How to discover your personal blind spots
There’s a difference between how we see and describe ourselves (self-awareness) and how others see and describe us (external perception).
THESE DISCREPANCIES REFER TO OUR BLIND SPOTS.
The Johari Window is a tool to reveal to us the difference between the two, and to reveal to us the blind spots we have not seen before.
The “Arena” quadrant represents the part of our personality and behaviour that we are fully aware of. This is the part of ourselves we display openly and without any hesitation, when in the company of others. When we are asked about ourselves, the information we freely give falls under this category.
The “Façade” quadrant covers everything that you may hide from others because you may believe that it should remain private or hidden. The things you keep in this area include your secret desires, or thoughts you do not feel comfortable sharing with others. Even if you have a spouse or a best friend with whom you are confident sharing secrets, everyone always has something left over that is private, or that he/she alone knows about him/herself.
The “Unknown” quadrant covers the things in your subconscious, and is not immediately accessible to you. Nevertheless, this still has a considerable impact on your thoughts and behaviours. These include your unconscious fears, repressed conflicts, traumas, urges, instincts, and so much more. Sigmund Freud tells us that 80-90% of what we do every day is influenced by these factors. Our rational and conscious thinking play a secondary role in our lives.
THE BLIND SPOT
There are things about ourselves that we are not aware of. That’s why we call them blind spots. When a person is driving, he or she has rear view and side mirrors to guide him or her. However, there will always be blind spots, or parts of the car by which the driver cannot see. We can never know what we look like without a mirror. Our eyes are incapable of it, but other people can see us well. Even though we are unaware, the blind spot section harbours habits, preferences, dislikes, prejudices, and other things that are only obvious from a third-person perspective.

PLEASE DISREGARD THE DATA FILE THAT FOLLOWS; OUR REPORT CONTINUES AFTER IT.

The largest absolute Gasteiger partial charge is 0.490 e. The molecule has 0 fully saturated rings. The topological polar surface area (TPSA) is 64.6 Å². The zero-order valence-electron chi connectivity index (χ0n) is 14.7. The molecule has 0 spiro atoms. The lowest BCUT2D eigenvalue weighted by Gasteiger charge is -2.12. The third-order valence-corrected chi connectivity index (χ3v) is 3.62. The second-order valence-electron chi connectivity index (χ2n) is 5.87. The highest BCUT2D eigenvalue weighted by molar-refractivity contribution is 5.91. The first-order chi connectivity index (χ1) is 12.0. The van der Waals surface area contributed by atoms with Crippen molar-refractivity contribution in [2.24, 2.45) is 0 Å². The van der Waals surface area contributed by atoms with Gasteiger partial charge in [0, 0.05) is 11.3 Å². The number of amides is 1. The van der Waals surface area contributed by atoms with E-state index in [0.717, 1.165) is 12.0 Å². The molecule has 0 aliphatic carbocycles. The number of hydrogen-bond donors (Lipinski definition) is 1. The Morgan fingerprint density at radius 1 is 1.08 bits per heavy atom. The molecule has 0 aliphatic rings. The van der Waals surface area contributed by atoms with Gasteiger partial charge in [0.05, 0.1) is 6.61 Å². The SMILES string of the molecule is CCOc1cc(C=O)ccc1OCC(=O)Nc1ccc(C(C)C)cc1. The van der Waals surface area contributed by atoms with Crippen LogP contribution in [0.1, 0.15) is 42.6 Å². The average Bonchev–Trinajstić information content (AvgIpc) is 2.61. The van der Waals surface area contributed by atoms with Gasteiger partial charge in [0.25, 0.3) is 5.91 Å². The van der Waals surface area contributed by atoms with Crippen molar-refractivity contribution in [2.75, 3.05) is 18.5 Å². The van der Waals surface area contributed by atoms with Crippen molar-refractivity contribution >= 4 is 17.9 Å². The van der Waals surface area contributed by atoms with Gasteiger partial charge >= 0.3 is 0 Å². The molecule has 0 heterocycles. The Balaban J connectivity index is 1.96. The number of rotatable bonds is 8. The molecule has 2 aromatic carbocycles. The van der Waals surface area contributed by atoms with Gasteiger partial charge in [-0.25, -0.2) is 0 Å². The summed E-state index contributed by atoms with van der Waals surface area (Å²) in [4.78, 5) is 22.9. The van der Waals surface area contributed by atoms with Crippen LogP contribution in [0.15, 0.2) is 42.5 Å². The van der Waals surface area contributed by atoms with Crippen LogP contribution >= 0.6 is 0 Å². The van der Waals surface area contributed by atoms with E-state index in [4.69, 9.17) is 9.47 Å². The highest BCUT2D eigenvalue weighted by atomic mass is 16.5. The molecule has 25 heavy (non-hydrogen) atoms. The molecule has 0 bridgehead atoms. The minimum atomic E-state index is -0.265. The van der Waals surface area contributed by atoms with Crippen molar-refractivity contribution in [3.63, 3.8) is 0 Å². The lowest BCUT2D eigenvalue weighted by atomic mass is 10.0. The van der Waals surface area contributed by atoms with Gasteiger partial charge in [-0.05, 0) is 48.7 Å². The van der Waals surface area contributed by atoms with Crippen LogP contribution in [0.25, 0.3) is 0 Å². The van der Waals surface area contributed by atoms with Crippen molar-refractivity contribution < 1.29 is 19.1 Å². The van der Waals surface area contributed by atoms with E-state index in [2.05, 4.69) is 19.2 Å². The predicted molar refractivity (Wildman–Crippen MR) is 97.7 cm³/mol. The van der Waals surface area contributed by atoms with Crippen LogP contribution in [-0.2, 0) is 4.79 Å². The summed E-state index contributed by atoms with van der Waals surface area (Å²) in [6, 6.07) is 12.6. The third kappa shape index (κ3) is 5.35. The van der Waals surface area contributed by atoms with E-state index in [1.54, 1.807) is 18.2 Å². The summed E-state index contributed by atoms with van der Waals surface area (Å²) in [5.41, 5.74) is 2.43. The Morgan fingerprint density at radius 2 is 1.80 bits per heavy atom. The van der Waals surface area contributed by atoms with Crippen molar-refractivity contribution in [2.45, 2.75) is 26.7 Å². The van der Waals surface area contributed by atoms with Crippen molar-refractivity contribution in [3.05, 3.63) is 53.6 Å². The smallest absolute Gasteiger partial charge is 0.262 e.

Working to reduce our blind spots will help us work on ourselves. If there is something in your blind spot that you can change, you need to be aware of it first. You need to keep in mind that your blind spots can include both your positive and negative characteristics. There are people (especially ladies) who do not know how they can be arrogant, or judgmental of other women, in certain situations. They are also the ones who are most oblivious to their kindness and generosity.
3 tips to help you work on your personality blind spots
Ask for feedback from others. Tell you friends, family, or colleagues that you’re trying to identify the aspects of your personality which are holding you back so you can move forward. Request that they write down 3 things you could improve on and be prepared for a little constructive criticism!
Reflect on the challenges in your life and take note of what you could do better.
Work with a coach or mentor. Someone else can help you identify your personality blind spots with support, compassion and meaningful guidance.